Beyond the cash, De Beers promises that band members get preferential access to jobs, training and business opportunities. Roughly 100 Attawapiskat band members work at the mine, but unemployment in the community remains around 70% due to a lack of high school education and preparedness for job training.

Unable to resolve the February blockade, De Beers received an injunction and tabled a motion for $130M in damages against roughly half a dozen blockaders, citing “intimidation” and “unlawful interference with economic interests.” Representing De Beers is Neal Smitheman. He previously represented Platinex in a dispute with the Kitchenuhmaykoosib Inninuwug (KI) First Nation near the Ring of Fire—the reserve said ‘no’ to drilling, was slapped with a $10 billion lawsuit and then, had its chief and five councilors jailed.

A tent set up by the blockade. Photo by Rosie Koostachin.

The sheriff carrying the injunction didn’t get one foot into Attawapiskat before Chief Spence kicked him out. The community is patrolled by the Nishnawbe Aski police force, not the OPP, who are the ones with jurisdiction over the ice road. While the Band Council doesn’t support the blockade and must try to resolve these disputes as per the IBA agreement, Chief Spence doesn’t want to see arrests for the blockaders.


The Attawapiskat blockaders  - who include women on welfare and old age pensioners - cannot afford a lawyer and legal aid does not cover blockades, according to Jackie Hookimaw-Witt, a community resident who's assisting them. Cree is the first language spoken by all of them, which makes communication and finding adequate legal representation an additional challenge.

Needless to say, when there’s a native blockade in Ontario things get messy and the police end up needing their own lawyer too. Much to the chagrin of De Beers, the OPP didn’t run in and make arrests, but instead took a “measured approach.” With lives lost on both sides in the Native land disputes at Ipperwash and Oka, the cops are pretty careful now. The cool heads of the OPP prevailed, no formal police action happened and the blockade came down peacefully out of fear of the lawsuit. But according to Jackie, community members still have unanswered questions about the IBA and environmental issues, and a lawsuit from De Beers may still be on the table.

The reality is blockades in remote regions are likely inevitable until another group that’s cashing in from the resource bounty steps up. While provinces like BC share 35% of mining royalties and taxes with First Nations groups, Ontario downloads absolutely nothing. Instead of sharing the wealth, the Ontario government suggests the best hope native communities have is to negotiate IBAs. Clearly, signing IBAs that promise jobs and cash do little to solve the First Nation’s infrastructure and education crises, and corporations can’t be expected to fix issues driven by 200 years of marginalization by the Canadian and Ontario governments.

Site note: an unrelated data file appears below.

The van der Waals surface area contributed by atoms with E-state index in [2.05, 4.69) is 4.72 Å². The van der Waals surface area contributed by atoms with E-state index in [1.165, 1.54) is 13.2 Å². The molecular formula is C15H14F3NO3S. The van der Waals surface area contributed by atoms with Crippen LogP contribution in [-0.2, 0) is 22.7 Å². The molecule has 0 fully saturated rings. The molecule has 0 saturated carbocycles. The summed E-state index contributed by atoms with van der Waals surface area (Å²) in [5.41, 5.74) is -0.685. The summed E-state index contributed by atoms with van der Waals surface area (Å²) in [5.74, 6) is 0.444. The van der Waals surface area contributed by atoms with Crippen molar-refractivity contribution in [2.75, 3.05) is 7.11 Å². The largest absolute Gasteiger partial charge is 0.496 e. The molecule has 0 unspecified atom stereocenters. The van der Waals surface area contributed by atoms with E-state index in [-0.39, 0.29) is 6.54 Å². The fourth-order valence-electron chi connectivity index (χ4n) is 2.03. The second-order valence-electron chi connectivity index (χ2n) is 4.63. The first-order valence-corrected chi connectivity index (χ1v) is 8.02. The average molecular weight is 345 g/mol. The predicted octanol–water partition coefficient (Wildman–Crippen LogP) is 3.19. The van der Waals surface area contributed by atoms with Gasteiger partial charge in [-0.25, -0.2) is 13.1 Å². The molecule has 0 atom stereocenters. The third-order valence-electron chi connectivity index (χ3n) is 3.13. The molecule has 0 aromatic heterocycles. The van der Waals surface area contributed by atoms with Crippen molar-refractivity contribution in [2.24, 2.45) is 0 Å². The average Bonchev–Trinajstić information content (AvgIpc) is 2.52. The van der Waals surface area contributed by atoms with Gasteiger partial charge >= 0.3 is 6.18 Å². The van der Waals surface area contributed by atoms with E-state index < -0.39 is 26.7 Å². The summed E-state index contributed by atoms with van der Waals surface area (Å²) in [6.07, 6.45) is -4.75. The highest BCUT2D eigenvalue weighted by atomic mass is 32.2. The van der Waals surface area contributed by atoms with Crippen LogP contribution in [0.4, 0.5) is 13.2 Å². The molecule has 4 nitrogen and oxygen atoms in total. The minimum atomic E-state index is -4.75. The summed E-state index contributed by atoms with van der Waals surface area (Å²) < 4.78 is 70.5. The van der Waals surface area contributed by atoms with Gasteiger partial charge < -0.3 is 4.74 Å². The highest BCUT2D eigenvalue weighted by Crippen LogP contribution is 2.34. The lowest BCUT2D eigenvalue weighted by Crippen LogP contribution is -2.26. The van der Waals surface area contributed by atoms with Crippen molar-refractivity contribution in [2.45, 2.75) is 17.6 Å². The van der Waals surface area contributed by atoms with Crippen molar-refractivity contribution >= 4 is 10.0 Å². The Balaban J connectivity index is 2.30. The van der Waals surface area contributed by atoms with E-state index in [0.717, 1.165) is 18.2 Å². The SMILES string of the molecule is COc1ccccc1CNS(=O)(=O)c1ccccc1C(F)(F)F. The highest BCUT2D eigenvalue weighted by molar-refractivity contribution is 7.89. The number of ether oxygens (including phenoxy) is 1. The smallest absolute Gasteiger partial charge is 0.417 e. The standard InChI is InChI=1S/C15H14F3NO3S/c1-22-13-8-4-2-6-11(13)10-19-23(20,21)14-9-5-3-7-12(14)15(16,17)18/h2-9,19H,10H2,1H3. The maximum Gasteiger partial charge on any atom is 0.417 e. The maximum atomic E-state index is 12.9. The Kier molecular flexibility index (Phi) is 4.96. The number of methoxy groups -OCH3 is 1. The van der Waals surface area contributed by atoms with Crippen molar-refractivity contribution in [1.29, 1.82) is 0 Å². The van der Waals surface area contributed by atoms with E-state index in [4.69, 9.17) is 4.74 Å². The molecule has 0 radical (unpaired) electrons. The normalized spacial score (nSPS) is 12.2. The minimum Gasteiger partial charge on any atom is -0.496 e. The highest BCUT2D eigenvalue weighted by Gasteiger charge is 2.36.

As Native leaders push for resource revenue sharing with the province, the massive economic potential in the Ring of Fire will demand that politicians finally listen. Over 31,000 mining claims have been staked since the De Beers mine opened in the region in 2008 and some 20 other First Nations communities will be affected, including Attawapiskat. Last June, six First Nations warned they’ll stop development in the Ring of Fire if their concerns aren’t met. Due to the uncertainty involved in ongoing land claims conflicts, Canadian provinces are no longer topping of the list of best mining jurisdictions worldwide for the first time in six years. The balance of power and the fate of Ontario’s and Canada’s economic future may very well be in the hands of Canada’s First Nations, who’ve had 170 legal victories in recent years regarding resource development.

Regardless of who might be on the winning or losing end, no one is likely to succeed (except the lawyers) until the Ontario government steps up and splits the resource revenue pie fairly. If northern resource development is to continue, First Nations must have a meaningful decision-making role in the future of their lands—which is, after all, required by law.

More on First Nations issues in Canada:

The Wildly Depressing History of Canadian Residential Schools

Native Leaders Are Telling Enbridge to Go Fuck Itself

Idle No More Is about the Environment, Too